There are currently no items in your cart
Beacons: Don’t Believe the Hype
Beacon technology failed to really take off in 2015, despite significant hype and some high-profile pilots. Will 2016 be the year of the beacon?
Beacons were supposed to be the next big thing of 2015. But what happened? For a variety of reasons the uptake and success of retail beacon technology has been thoroughly underwhelming, with various experts labelling the technology as ‘hype’, at least in its current iteration.
For those not already familiar, beacons are Bluetooth Low Energy transmitters that can find and interact with smartphones via apps. The location-based technology has been touted as a new way for brands to target offers and deals at shoppers as they browse products in-store or to give shoppers an extra push to come in-store or complete a purchase.
However, retail is an industry of fads, and beacons are still struggling to prove that they are anything more than a fad.
While some pundits maintain that beacon ubiquity is a matter of time, others are arguing that there’s still a lot that needs to be sorted out before the technology can prove itself.
Despite the questions about beacon utility for shoppers and retailers and functionality of the technology, a number of major retail brands and shopping centre operators have been experimenting with beacons over the past 12 months. Major brands like Macy’s, Apple, IKEA, McDonald’s and Target, and shopping centre operators like General Growth Properties in the US and Westfield in Australia, have all recently signed beacon contracts.
In mid-2015, ABI Research said that beacon manufacturers will ship more than 400 million devices globally by 2020, representing a massive increase from today’s three million devices.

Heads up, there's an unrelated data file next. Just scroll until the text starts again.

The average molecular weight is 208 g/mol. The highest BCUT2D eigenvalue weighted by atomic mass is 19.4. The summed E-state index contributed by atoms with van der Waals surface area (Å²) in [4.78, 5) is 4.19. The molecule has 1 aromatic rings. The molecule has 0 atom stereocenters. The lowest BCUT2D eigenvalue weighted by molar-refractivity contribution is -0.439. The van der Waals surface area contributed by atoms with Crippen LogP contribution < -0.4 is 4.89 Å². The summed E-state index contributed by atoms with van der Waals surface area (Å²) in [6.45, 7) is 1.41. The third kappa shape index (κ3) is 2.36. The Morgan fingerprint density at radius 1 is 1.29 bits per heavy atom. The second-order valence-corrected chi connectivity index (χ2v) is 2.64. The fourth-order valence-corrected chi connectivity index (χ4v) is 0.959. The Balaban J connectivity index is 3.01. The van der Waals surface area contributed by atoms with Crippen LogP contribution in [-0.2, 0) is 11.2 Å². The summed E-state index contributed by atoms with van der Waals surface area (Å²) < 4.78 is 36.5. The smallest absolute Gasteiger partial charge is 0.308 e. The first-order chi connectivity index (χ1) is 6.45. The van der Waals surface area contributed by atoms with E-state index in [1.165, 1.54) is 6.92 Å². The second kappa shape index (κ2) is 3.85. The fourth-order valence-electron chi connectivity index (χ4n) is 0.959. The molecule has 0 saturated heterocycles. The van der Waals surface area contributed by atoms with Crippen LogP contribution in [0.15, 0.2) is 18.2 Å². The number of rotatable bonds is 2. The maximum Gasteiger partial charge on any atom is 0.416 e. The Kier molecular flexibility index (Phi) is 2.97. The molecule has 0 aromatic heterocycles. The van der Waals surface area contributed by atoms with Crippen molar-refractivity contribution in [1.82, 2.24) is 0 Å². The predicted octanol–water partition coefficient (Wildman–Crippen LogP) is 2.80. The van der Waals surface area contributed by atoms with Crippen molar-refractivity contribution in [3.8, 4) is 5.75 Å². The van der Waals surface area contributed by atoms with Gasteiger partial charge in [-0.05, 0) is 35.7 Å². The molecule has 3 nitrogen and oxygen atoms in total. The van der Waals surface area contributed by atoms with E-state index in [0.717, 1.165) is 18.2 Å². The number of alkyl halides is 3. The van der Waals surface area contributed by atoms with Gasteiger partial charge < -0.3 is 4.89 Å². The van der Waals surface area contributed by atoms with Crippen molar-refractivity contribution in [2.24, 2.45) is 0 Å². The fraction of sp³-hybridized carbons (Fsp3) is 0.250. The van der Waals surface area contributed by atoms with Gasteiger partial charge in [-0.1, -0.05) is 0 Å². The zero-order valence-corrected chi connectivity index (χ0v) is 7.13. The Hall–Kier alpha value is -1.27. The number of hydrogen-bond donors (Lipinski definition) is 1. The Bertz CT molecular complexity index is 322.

Given how fad-driven retail is, especially with regard to new technologies, it’s hard to really put much stock in that prediction. Really, who’s to say that beacon technology won’t be totally superseded in six months’ time? But the big-name brands experimenting with beacons seems to suggest that the technology has legs; it’s just not clear yet how strong those legs are.
A 2015 survey by Forrester Research found that only three percent of retailers are using beacons, with only 16 percent planning to use them in the foreseeable future. Together with the big brands already mentioned, major tech names like Facebook, Google and Apple are currently running beacon programs. Despite these high-profile beacon tests, companies that sell beacons are not yet able to point to a big success story.
To further hamper broad beacon uptake, a number of retailers have chosen to keep their beacon pilots quiet. Together with push marketing, beacons also have the ability to collect significant shopper data. However, people are becoming increasingly concerned about online privacy and data retention, and many retailers are worried that consumers may perceive beacon data collection as invasive. The decision to keep beacon pilots quiet is not aiding the broader rollout of the technology.
Retailers that have initiated marketing-based beacon programs have encountered two major roadblocks. For in-store beacon systems to work, shoppers must a) download the store app and b) ensure Bluetooth is activated on their smartphone, and these two factors are largely out of a retailer’s control. Furthermore, retailer apps are generally not among the most popular apps, and it’s unclear what percentage of shoppers either leave their smartphone Bluetooth activate or would remember to activate it when entering a store.